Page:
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Andrew Rannells

Andrew Rannells
Luke Fontana
Courtesy of the Artist
Andrew Rannells

In early performances of Broadway's The Book of Mormon, offended audience members would sometimes get up and walk out of the theater. Andrew Rannells, who originated the role of Elder Price, didn't mind.

"It was pretty exciting," Rannells told NPR's Ask Me Another host Ophira Eisenberg. "It didn't happen that often but when it did happen, it did feel like we were a part of something special."

The controversial show — which won the 2011 Tony for Best Musical, and earned Rannells and his co-star Josh Gad Best Actor nominations — was written by South Park creators Trey Parker and Matt Stone.

"There were two walkout points," Rannells said. "There was a walkout point after the opening number, people were like, 'they're making fun of Mormons, this is ridiculous.'" The other walkout point was after the rather explicit song, "Hasa Diga Eebowai," which Rannells delicately described as, "a number when the Ugandans kind of explain their theory about life and religion."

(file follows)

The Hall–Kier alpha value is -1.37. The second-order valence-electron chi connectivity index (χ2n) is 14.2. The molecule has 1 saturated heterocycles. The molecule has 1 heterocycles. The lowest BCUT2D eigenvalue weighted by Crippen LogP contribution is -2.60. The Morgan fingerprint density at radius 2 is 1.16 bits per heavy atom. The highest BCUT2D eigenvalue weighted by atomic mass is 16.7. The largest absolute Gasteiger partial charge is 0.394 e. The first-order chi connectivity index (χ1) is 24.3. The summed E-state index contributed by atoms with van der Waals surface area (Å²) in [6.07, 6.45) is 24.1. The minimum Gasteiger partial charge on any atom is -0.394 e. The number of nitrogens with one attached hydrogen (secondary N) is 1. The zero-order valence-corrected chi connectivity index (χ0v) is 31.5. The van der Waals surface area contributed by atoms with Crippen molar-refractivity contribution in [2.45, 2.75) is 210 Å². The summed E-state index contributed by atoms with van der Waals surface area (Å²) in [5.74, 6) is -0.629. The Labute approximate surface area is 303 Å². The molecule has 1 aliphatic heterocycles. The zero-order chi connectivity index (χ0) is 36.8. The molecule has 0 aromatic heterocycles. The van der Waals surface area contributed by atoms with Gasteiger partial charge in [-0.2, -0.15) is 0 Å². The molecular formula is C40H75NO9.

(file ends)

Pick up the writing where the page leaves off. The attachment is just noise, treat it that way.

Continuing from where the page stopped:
Rannells has since appeared in HBO's Girls, Peacock's Girls5Eva, and stars in the Showtime series, Black Monday, which takes place around the 1987 stock market crash.

Rannels said he doesn't remember the crash when it occurred — he was a kid, after all — and was refreshingly honest about how he prepped for his role as an aspiring stock broker. "I'm not going to lie, I didn't do that much research. But I read an article... maybe it was a blurb... but in any event, I did have to learn about the stock market crash."

Rannells' Ask Me Another challenge was inspired by his love of the home improvement channel, HGTV. More specifically, his fascination with Chip and Joanna Gaines of the show Fixer Upper. Rannells uses the opportunity to explain what a "German smear" is and why vessel sinks are overrated.

Interview Highlights

On some of his favorite Tony performances

'93 was a real good one. It was Kiss of the Spider Woman, Blood Brothers, The Who's Tommy. So yeah, I would record those and rewatch those numbers. It was before YouTube, so you couldn't just Google it.

On being approached to voice Matthew MacDell in the animated series 'Big Mouth'

When Nick Kroll, one of the creators of the show, asked me to do it, he was like, "Yes, you are playing the gay character. But you're the gay bully." Which I had never been pitched before - that the gay kid was also the bully and the one who had the most power in middle school. And I thought that was a very interesting way into that character and not just have it be like, "and then there is a gay kid." Because I've certainly done a lot of that.

Heard on Andrew Rannells: The Truth About Cats And Dogs

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